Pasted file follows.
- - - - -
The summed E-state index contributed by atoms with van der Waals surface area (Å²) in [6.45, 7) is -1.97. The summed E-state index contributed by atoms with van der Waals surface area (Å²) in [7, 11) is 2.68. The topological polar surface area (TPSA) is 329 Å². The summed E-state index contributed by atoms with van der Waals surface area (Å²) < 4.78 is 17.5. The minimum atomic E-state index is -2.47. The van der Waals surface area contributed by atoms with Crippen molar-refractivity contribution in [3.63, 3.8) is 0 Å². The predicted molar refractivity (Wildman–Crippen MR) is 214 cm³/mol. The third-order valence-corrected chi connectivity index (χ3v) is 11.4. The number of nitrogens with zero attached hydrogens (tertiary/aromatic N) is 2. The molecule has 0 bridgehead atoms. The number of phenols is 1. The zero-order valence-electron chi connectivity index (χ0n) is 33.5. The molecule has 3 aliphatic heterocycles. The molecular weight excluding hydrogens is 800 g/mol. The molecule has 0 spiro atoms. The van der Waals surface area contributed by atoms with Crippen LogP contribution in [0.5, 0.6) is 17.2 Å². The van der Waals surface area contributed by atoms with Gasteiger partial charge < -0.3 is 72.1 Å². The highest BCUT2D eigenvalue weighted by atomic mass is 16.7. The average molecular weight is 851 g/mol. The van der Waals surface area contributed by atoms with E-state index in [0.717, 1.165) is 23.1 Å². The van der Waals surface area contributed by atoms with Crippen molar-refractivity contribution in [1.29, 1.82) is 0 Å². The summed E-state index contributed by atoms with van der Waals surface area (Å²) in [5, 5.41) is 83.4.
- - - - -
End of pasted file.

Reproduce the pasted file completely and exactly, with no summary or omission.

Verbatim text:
The summed E-state index contributed by atoms with van der Waals surface area (Å²) in [6.45, 7) is -1.97. The summed E-state index contributed by atoms with van der Waals surface area (Å²) in [7, 11) is 2.68. The topological polar surface area (TPSA) is 329 Å². The summed E-state index contributed by atoms with van der Waals surface area (Å²) < 4.78 is 17.5. The minimum atomic E-state index is -2.47. The van der Waals surface area contributed by atoms with Crippen molar-refractivity contribution in [3.63, 3.8) is 0 Å². The predicted molar refractivity (Wildman–Crippen MR) is 214 cm³/mol. The third-order valence-corrected chi connectivity index (χ3v) is 11.4. The number of nitrogens with zero attached hydrogens (tertiary/aromatic N) is 2. The molecule has 0 bridgehead atoms. The number of phenols is 1. The zero-order valence-electron chi connectivity index (χ0n) is 33.5. The molecule has 3 aliphatic heterocycles. The molecular weight excluding hydrogens is 800 g/mol. The molecule has 0 spiro atoms. The van der Waals surface area contributed by atoms with Crippen LogP contribution in [0.5, 0.6) is 17.2 Å². The van der Waals surface area contributed by atoms with Gasteiger partial charge < -0.3 is 72.1 Å². The highest BCUT2D eigenvalue weighted by atomic mass is 16.7. The average molecular weight is 851 g/mol. The van der Waals surface area contributed by atoms with E-state index in [0.717, 1.165) is 23.1 Å². The van der Waals surface area contributed by atoms with Crippen molar-refractivity contribution in [1.29, 1.82) is 0 Å². The summed E-state index contributed by atoms with van der Waals surface area (Å²) in [5, 5.41) is 83.4.